September 4, 2017
Two ERC Starting Grants for IST Austria Professors
Johannes Fink and Maximilian Jösch receive prestigious ERC Grants – Projects on quantum networks and neuronal mechanisms of attention funded
Johannes Fink and Maximilian Jösch, both Assistant Professors at the Institute of Science and Technology Austria (IST Austria), have been awarded Starting Grants by the European Research Council (ERC). With the two new awardees, 31 professors at IST Austria have so far been awarded highly prestigious research grants by the ERC. In their funded projects, Johannes Fink, an experimental physicist, will develop a transceiver for fiber optic quantum networks, while Maximilian Jösch, a neuroscientist, will investigate the neuronal mechanisms required for attention.
Maximilian Jösch – Neuronal basis of attention
We are constantly inundated with information. To cope with all the new sights, smells, and sounds that reach us, we and other animals have evolved attention: the ability to selectively concentrate on one thing, like reading this text, while ignoring others, such as the beep alerting us to the newest text message. Disorders that affect the ability to pay attention are a serious public health concern. Attentional disorder, like ADHD and ASD, affect around 5% of children worldwide. However, the attentional mechanisms the nervous system uses are not well understood.
In this project, Maximilian Jösch and his team seek to build a framework to study attention in health and disease by investigating the mouse superior colliculus. This brain region is evolutionarily conserved across vertebrates and known to be involved in attention and in transforming sensory stimuli into goal directed movements, the so-called sensorimotor transformations. By using the mouse modern genetic toolbox to study the brain, the team will monitor the activity of thousands of neurons while observing the animal’s behaviour. This will allow them to understand the neuronal mechanisms involved in sensorimotor transformations. The focus will be on visual information and how visual scenes seen by the mouse are represented and modulated by the superior colliculus. For example, when running through the forest, our brain needs to constantly process information to calculate the distance to the next branch or root to avoid tripping over them. Once the correct calculation is performed, the brain has to inform the motor system to activate the corresponding muscles correctly. The ability to attend to the relevant object in a natural world filled with task-irrelevant information is a non-trivial task. These studies will allow Maximilian Jösch to characterize the neuronal mechanisms of such attentional and goal directed behaviours, as well as to understand the brain-wide modulations that change these computations according to the momentary need of the animal.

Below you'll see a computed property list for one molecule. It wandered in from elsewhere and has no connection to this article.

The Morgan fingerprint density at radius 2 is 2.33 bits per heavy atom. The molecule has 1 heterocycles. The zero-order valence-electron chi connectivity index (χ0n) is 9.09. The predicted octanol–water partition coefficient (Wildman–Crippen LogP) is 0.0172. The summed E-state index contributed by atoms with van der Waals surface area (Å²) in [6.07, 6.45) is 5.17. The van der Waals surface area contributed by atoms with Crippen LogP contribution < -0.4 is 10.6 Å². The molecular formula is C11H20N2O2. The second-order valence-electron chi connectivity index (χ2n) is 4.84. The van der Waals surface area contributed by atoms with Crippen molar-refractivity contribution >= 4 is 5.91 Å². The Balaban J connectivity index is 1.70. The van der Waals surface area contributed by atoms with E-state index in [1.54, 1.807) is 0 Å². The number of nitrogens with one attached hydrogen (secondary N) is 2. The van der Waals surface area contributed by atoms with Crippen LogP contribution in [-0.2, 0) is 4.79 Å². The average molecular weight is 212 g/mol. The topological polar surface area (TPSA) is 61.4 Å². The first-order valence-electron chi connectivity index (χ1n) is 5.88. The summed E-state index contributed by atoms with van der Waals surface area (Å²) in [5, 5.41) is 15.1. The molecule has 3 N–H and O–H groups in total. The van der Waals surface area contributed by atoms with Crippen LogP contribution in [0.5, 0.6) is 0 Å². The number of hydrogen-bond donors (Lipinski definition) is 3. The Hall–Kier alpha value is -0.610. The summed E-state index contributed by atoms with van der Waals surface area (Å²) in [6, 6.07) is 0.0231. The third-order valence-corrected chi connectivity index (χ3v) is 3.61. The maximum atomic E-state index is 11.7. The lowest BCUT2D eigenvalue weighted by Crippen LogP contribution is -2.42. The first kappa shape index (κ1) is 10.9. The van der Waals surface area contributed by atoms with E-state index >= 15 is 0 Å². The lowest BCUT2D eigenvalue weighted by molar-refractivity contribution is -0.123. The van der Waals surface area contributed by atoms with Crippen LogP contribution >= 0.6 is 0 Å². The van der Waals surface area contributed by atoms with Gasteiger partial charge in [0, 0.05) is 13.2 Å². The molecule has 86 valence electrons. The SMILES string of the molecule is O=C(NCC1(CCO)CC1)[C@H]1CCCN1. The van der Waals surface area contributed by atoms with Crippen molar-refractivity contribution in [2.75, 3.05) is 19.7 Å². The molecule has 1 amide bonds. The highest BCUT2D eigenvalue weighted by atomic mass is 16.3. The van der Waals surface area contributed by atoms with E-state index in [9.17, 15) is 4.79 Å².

In 2009, Maximilian Jösch received his PhD from the Max Planck Institute of Neurobiology and the Ludwig-Maximilians-University Munich, Germany. He then worked as postdoctoral fellow at the Max Planck Institute of Neurobiology, Martinsried, and since 2010, as postdoctoral fellow at Harvard University in the lab of Markus Meister. Maximilian Jösch joined IST Austria as Assistant Professor at the beginning of 2017.
Johannes Fink – Bridging quantum networks and quantum computation
Superconducting quantum processors are expected to soon help solve complex questions faster. The logical next step in quantum computing will be to connect these processors in a quantum web, similar to the way PCs are connected through the internet. One, so far hypothetical, option would be to use the existing fiber optic infrastructure for a quantum network. But research into developing on-chip quantum devices and large-scale networks has progressed largely independently. Advances in the two are often not compatible. In the project funded by the ERC, Johannes Fink will develop a fiber optic transceiver that allows superconducting quantum processors to connect.
Superconducting qubits, single microwave photons, are the “bits” of superconducting quantum processors. They allow for fast processing, but are susceptible to interference, thermal noise, and losses. This limits the use of qubits for quantum communication. In fact, superconducting quantum processors that work with qubits must be cooled to almost absolute zero degrees Kelvin to function. Sending qubits between such processors with a link at room temperature has so far not been possible.
In the ERC-funded project, Fink will bridge the worlds of quantum networks and quantum computation. He seeks to build a transducer using silicon photonics for low-loss fiber optic communication, and integrate this with superconducting circuits for quantum processing. By integrating silicon photonics and superconducting circuits, Fink seeks to achieve a low-loss and high-bandwidth transceiver and extend the range of current fiber optic quantum networks.
Johannes Fink received his PhD in Physics from ETH Zurich, Switzerland, in 2010. After a year as postdoctoral researcher at ETH Zurich, Fink moved to the California Institute of Technology, US. At Caltech, Fink worked as IQIM postdoctoral research scholar from 2012-2015 and as Senior Staff Scientist from 2015-2016. Fink joined IST Austria as Assistant Professor in 2016.